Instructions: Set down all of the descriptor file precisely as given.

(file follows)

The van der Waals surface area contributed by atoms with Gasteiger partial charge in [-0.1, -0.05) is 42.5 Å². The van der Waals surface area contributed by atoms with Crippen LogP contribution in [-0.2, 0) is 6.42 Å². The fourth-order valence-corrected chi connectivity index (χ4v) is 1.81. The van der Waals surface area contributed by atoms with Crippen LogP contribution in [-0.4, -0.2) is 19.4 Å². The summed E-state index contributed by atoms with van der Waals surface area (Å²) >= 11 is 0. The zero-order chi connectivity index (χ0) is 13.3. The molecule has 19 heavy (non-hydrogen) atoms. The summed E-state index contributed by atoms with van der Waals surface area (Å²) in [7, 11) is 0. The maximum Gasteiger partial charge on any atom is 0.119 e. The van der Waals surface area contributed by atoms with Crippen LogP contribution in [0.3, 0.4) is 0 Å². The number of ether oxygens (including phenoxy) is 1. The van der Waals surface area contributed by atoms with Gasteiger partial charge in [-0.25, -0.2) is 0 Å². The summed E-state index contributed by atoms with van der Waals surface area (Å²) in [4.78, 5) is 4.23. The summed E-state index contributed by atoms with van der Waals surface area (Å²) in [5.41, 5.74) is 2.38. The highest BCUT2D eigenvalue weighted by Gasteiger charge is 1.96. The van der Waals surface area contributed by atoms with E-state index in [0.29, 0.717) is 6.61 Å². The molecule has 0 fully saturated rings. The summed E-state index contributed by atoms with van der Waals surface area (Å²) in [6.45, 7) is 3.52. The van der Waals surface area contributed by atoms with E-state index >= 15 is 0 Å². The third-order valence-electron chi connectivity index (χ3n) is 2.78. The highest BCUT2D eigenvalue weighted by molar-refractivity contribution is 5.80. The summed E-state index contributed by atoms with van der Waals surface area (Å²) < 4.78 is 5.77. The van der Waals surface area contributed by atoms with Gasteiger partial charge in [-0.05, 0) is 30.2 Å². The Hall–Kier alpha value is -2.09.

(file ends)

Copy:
The van der Waals surface area contributed by atoms with Gasteiger partial charge in [-0.1, -0.05) is 42.5 Å². The van der Waals surface area contributed by atoms with Crippen LogP contribution in [-0.2, 0) is 6.42 Å². The fourth-order valence-corrected chi connectivity index (χ4v) is 1.81. The van der Waals surface area contributed by atoms with Crippen LogP contribution in [-0.4, -0.2) is 19.4 Å². The summed E-state index contributed by atoms with van der Waals surface area (Å²) >= 11 is 0. The zero-order chi connectivity index (χ0) is 13.3. The molecule has 19 heavy (non-hydrogen) atoms. The summed E-state index contributed by atoms with van der Waals surface area (Å²) in [7, 11) is 0. The maximum Gasteiger partial charge on any atom is 0.119 e. The van der Waals surface area contributed by atoms with Crippen LogP contribution in [0.3, 0.4) is 0 Å². The number of ether oxygens (including phenoxy) is 1. The van der Waals surface area contributed by atoms with Gasteiger partial charge in [-0.25, -0.2) is 0 Å². The summed E-state index contributed by atoms with van der Waals surface area (Å²) in [4.78, 5) is 4.23. The summed E-state index contributed by atoms with van der Waals surface area (Å²) in [5.41, 5.74) is 2.38. The highest BCUT2D eigenvalue weighted by Gasteiger charge is 1.96. The van der Waals surface area contributed by atoms with E-state index in [0.29, 0.717) is 6.61 Å². The molecule has 0 fully saturated rings. The summed E-state index contributed by atoms with van der Waals surface area (Å²) in [6.45, 7) is 3.52. The van der Waals surface area contributed by atoms with E-state index >= 15 is 0 Å². The third-order valence-electron chi connectivity index (χ3n) is 2.78. The highest BCUT2D eigenvalue weighted by molar-refractivity contribution is 5.80. The summed E-state index contributed by atoms with van der Waals surface area (Å²) < 4.78 is 5.77. The van der Waals surface area contributed by atoms with Gasteiger partial charge in [-0.05, 0) is 30.2 Å². The Hall–Kier alpha value is -2.09.